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Felting-FAQ

Any other questions? Please contact us at: info@birkelandwool.com.


What is needle felting?

 

Also known as dry felting, needle felting is a technique of felting wool using specialized needles. Dry pieces of wool are felted together by jabbing the felting needles into the wool repeatedly. The needles can be hand held, used in multi-needle hand tools, or put into an embellishing machine (similar to a sewing machine). Felting needles have barbs which are designed for catching and compacting fibres; normal needles cannot be used for felting. Needle felting can be used to create wool 3D sculptures or to embellish fabric with designs in 2D.

 

Youtube often has good videos on how to needle felt if you do a search for it.

Click here to view our current class offerings for felting.

Click here to purchase felting needles and other equipment for felting.

Click here to purchase wool sliver for felting.

 


What is wet felting?



An example of needle (the mouse)
and wet (the mouse pad) felting
styles from one of our beginner
classes. Amazing results can be
accomplished by combining these
two methods.

 

Wet felting is the technique of felting wool using soap, water, and agitation. There are many methods for wet felting. A common method is to:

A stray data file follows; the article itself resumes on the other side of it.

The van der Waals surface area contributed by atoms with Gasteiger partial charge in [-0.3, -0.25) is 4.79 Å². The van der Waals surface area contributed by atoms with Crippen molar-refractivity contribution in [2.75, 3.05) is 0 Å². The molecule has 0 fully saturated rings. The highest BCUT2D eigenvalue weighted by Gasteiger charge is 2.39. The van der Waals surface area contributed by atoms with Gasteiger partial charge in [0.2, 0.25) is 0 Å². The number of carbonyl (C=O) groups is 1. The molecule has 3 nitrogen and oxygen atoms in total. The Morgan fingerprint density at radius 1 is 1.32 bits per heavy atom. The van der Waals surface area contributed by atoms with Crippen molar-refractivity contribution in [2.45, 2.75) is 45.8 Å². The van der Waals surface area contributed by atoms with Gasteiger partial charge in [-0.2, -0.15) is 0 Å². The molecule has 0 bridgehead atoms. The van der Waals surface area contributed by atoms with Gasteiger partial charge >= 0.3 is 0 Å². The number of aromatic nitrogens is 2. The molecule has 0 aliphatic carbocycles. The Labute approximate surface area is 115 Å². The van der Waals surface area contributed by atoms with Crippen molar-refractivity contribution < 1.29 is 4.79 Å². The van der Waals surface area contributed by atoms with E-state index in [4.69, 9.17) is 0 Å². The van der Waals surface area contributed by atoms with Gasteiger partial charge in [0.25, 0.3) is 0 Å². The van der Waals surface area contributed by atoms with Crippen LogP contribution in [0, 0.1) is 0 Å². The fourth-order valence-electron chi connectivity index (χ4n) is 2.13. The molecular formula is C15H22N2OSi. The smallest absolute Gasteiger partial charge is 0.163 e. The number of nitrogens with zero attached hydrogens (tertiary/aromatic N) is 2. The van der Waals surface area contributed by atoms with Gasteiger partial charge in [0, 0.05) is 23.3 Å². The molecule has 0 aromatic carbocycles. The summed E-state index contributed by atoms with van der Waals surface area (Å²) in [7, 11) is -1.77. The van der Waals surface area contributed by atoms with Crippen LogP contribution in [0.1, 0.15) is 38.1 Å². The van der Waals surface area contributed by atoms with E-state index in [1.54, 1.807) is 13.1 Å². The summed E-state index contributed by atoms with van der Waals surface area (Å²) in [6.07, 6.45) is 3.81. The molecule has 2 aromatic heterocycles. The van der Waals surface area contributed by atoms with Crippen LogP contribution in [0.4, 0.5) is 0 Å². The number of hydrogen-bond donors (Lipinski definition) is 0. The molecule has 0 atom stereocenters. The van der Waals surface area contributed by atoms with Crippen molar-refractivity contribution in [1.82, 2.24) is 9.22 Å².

• Lay out dry wool onto a bamboo mat (like bamboo blinds)
  • Thoroughly wet the wool with hot, soapy water
  • Roll the wool up in the mat and roll it back and forth, unrolling the mat and turning the felt periodically so it felts evently

 

Youtube often has good videos on how to wet felt if you do a search for it.

Click here to view our current class offerings for felting.

Click here to purchase mats and other equipment for felting.

Click here to purchase wool sliver for felting.

 


Why does wool felt?

 

The story of Felt: Legend has it that felt was discovered by a monk who, having lined his sandals with wool to keep his feet more comfortable, noticed that after he walked on the material for a while, and got it wet in rain and creek water, that the wool fibres bonded together to form a material which could be used for making different pieces of clothing or other items like bags and even hats.

Wool (and some other natural fibres, including human hair) has microscopic scales which allow the fibres to lock together, forming felt.

Some wool felts better than others:

  • Polwarth and Merino felt up quickly
  • Perendale, Corridale, Coopworth, and Borderdale takes a little longer
  • Southdown and Romney takes much longer to felt